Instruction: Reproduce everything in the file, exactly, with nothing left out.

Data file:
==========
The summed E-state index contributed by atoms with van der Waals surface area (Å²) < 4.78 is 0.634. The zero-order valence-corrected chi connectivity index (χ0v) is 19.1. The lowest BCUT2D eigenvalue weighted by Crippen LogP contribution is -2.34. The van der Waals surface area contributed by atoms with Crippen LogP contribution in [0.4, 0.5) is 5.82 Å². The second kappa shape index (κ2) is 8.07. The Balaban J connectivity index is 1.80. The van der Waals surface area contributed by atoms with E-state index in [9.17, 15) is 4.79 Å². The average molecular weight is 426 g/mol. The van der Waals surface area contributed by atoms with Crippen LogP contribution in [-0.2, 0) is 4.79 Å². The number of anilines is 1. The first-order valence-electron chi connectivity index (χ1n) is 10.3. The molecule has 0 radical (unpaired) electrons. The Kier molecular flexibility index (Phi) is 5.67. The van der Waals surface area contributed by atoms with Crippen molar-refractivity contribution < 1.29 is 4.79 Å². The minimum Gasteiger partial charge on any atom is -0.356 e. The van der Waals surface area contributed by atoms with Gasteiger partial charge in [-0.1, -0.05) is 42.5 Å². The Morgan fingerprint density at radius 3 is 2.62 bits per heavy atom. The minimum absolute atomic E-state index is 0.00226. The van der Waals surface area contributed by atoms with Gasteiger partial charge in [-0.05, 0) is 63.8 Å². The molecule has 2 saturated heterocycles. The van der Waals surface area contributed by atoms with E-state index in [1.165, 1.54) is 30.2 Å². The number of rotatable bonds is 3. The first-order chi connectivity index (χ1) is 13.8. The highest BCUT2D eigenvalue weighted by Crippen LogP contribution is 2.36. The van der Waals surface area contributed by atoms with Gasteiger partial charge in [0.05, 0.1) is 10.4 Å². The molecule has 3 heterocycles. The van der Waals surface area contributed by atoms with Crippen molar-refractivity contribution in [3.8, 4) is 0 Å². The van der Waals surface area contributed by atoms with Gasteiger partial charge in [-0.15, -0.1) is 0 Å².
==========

The summed E-state index contributed by atoms with van der Waals surface area (Å²) < 4.78 is 0.634. The zero-order valence-corrected chi connectivity index (χ0v) is 19.1. The lowest BCUT2D eigenvalue weighted by Crippen LogP contribution is -2.34. The van der Waals surface area contributed by atoms with Crippen LogP contribution in [0.4, 0.5) is 5.82 Å². The second kappa shape index (κ2) is 8.07. The Balaban J connectivity index is 1.80. The van der Waals surface area contributed by atoms with E-state index in [9.17, 15) is 4.79 Å². The average molecular weight is 426 g/mol. The van der Waals surface area contributed by atoms with Crippen LogP contribution in [-0.2, 0) is 4.79 Å². The number of anilines is 1. The first-order valence-electron chi connectivity index (χ1n) is 10.3. The molecule has 0 radical (unpaired) electrons. The Kier molecular flexibility index (Phi) is 5.67. The van der Waals surface area contributed by atoms with Crippen molar-refractivity contribution < 1.29 is 4.79 Å². The minimum Gasteiger partial charge on any atom is -0.356 e. The van der Waals surface area contributed by atoms with Gasteiger partial charge in [-0.1, -0.05) is 42.5 Å². The Morgan fingerprint density at radius 3 is 2.62 bits per heavy atom. The minimum absolute atomic E-state index is 0.00226. The van der Waals surface area contributed by atoms with Gasteiger partial charge in [-0.05, 0) is 63.8 Å². The molecule has 2 saturated heterocycles. The van der Waals surface area contributed by atoms with E-state index in [1.165, 1.54) is 30.2 Å². The number of rotatable bonds is 3. The first-order chi connectivity index (χ1) is 13.8. The highest BCUT2D eigenvalue weighted by Crippen LogP contribution is 2.36. The van der Waals surface area contributed by atoms with Gasteiger partial charge in [0.05, 0.1) is 10.4 Å². The molecule has 3 heterocycles. The van der Waals surface area contributed by atoms with Crippen molar-refractivity contribution in [3.8, 4) is 0 Å². The van der Waals surface area contributed by atoms with Gasteiger partial charge in [-0.15, -0.1) is 0 Å².